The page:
ARI (n = 62) 47/15 30 (48.4) 26 (41.9) 23 (37.1) 2 (3.2) 5 (8.1) 1 (1.6) 11 (17.8) 
URI (n = 39) 24/15 14 (35.9) 13 (33.3) 13 (33.3) 1 (2.6) 0 (0.0) 0 (0.0) 7 (17.9) 
LRI (n = 23) 23/0 16 (69.6) 13 (56.5) 10 (43.5) 1 (4.3) 5 (25.0) 1 (4.3) 4 (17.4) 

Of the total 130 HCoV detection episodes, 124 were linked to symptom diaries.

a

Illness-burden diary was when ARI symptomatology met a defined threshold (all LRI, acute otitis media, and URI with a combination of dry cough and nasal symptoms). Of the 15 occasions when the diary was not required to be completed, the single symptom was dry cough (n = 3) or runny nose (n = 12).

b

The presenting complaint for the hospitalized child was of fever and lower respiratory symptoms for which antibiotics were prescribed.

c

Medical visits and antibiotic information were derived from the illness-burden diary.

In agreement with seroprevalence studies,19,20  Australian children were commonly exposed to endemic (non–SARS-CoV-2) HCoVs from a young age, and 50% of the episodes were asymptomatic. Of the 17 respiratory viruses tested, endemic HCoVs ranked third in frequency behind human rhinoviruses and the 2 human polyomavirus species, WU and KI.31  The overall community incidence of HCoV in the first 2 years of life was greater than reported in other community-based studies. However, in their first 6 months of life, Nepalese infants experienced 0.26 (95% CI 0.23 to 0.29) symptomatic HCoV episodes per child-year,25  which is similar to our rate of symptomatic episodes per child-year from 0 to 12 months of age. In contrast, Queensland children had almost 3 times the incidence of HCoV-related ARIs in their second year of life than children of the same age attending full-time child care in Seattle (0.20 [95% CI 0.10 to 0.50] episodes per child-year).21  A much lower incidence rate of 0.04 (95% CI 0.03 to 0.05) episodes per child-year was observed in a multicountry population-based study of children aged 6 months to <10 years presenting with an influenzalike illness.26  In agreement with studies from temperate climates, the peak seasonal activity for HCoVs in subtropical South East Queensland was in winter, with HCoV-NL63 revealing a more variable pattern.1114,17,18,25,27,34,35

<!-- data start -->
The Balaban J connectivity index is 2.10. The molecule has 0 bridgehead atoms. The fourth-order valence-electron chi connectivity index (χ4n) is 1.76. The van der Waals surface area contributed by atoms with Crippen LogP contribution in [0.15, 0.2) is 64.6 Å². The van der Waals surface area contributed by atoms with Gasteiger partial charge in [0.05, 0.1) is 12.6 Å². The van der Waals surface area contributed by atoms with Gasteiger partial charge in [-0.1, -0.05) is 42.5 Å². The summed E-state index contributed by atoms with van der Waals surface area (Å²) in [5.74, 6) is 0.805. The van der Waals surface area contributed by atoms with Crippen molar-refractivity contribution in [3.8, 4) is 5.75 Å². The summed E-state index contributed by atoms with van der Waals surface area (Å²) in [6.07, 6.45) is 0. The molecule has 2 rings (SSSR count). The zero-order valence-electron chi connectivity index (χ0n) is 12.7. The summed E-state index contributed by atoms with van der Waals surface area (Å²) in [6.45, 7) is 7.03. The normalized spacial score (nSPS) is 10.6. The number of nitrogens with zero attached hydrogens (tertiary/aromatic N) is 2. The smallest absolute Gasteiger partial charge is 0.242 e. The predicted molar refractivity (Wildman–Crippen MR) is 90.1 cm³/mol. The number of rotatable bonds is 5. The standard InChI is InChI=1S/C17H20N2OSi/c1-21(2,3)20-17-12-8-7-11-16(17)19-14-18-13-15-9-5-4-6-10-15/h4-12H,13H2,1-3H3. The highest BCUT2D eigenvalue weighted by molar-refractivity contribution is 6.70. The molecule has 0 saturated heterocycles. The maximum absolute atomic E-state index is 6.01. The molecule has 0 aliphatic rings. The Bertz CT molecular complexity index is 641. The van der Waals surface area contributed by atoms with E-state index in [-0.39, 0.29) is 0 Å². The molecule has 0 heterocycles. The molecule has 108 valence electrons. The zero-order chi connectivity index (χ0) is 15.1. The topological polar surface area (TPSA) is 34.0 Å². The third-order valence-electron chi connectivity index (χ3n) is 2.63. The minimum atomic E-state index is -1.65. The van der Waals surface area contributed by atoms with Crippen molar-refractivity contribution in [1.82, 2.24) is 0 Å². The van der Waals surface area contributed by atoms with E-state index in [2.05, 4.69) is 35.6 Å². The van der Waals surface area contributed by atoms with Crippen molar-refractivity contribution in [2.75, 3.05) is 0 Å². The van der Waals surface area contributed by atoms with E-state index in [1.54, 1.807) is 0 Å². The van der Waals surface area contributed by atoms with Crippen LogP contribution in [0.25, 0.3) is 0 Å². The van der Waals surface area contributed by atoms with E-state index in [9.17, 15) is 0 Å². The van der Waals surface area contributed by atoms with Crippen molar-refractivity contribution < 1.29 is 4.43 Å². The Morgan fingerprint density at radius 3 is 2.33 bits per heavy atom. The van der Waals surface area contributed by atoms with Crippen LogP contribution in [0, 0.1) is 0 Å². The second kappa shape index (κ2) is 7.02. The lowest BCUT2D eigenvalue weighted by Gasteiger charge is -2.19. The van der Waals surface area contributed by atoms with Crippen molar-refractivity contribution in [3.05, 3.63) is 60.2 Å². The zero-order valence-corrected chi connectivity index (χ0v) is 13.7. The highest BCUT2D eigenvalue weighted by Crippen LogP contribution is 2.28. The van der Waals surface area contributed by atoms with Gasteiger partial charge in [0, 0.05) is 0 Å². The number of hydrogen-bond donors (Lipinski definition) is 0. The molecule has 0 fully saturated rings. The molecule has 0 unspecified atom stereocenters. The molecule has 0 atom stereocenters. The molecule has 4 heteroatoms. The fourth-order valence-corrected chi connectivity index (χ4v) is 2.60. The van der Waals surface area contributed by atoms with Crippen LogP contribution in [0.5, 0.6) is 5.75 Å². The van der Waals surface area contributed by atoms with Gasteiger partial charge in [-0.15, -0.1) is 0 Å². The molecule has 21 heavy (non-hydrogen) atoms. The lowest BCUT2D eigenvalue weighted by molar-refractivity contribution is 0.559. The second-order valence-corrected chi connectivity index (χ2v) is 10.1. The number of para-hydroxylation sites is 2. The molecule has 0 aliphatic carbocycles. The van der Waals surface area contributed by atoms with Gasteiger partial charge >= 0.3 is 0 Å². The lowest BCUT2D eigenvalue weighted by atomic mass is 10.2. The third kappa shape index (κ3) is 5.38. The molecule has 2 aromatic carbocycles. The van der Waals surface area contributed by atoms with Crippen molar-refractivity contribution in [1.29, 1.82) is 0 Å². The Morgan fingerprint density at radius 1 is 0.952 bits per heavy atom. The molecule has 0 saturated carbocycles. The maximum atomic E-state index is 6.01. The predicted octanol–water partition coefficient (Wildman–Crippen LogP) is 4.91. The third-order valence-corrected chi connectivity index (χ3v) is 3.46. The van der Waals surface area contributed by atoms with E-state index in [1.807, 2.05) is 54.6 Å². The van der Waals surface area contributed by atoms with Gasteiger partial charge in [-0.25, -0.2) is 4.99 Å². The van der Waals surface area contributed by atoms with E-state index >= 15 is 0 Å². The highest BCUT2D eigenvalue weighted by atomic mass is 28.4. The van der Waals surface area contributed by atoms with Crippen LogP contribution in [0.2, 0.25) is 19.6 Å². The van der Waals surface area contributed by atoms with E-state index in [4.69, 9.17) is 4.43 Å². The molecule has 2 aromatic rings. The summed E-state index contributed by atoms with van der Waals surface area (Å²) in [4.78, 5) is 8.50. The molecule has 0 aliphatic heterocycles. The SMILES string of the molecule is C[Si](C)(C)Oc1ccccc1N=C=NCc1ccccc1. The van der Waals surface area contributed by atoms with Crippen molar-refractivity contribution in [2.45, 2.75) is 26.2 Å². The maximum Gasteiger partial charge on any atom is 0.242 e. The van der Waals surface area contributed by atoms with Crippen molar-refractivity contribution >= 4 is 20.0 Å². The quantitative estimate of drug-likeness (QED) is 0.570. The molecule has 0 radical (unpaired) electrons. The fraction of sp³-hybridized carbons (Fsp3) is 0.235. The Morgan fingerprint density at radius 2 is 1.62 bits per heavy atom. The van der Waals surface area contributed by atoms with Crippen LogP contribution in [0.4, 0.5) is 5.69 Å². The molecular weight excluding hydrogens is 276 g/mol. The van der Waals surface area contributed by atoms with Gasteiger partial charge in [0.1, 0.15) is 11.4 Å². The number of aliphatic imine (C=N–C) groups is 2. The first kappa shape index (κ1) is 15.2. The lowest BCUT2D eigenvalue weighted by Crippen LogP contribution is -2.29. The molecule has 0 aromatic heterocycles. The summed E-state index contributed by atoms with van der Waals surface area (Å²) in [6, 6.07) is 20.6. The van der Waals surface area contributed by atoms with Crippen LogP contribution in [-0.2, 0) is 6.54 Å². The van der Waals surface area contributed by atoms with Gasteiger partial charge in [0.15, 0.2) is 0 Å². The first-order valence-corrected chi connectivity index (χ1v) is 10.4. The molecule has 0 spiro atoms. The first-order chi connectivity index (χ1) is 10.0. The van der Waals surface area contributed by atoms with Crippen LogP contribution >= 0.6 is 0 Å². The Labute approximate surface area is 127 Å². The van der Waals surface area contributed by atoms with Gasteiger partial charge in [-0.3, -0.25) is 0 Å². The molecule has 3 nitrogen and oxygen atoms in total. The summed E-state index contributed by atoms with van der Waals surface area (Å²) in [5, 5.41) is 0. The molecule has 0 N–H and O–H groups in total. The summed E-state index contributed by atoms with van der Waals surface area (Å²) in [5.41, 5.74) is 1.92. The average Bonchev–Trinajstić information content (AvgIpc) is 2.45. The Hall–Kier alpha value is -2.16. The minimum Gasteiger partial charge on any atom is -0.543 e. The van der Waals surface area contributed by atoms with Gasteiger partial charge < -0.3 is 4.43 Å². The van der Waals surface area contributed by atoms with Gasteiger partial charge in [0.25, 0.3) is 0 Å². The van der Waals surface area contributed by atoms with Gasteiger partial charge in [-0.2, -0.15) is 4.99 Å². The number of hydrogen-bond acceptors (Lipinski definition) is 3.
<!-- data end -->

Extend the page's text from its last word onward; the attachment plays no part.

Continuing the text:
In other reports from hospital-10,1315,17,18  and most community-based studies,14,24,25,27  HCoV-NL63 and HCoV-OC43 were also the 2 most prevalent species detected, followed by HCoV-HKU1 and HCoV-229E. In most cases, virus shedding was transient and restricted to 1 to 2 weeks. The literature on HCoV shedding in healthy children is limited, but our results are consistent with reports from children attending child care in the United States.36  These contrast with another community-based birth cohort study from Switzerland, in which 4 of 12 infants with an HCoV infection in the first year of life were still shedding the virus 3 weeks after an ARI involving fever with cough or wheeze.22  The differences between the 2 studies might be explained by small numbers and differing methodologies in which nasal swabs were collected by study nurses; additionally, the Swiss children may have been sicker. Although we have shown previously that when employing PCR assays, parent-collected nasal swabs have similar virus detection rates to those obtained by health personnel,37  in the current study, symptomatic children shed the virus for a small but significantly longer period than those lacking symptoms.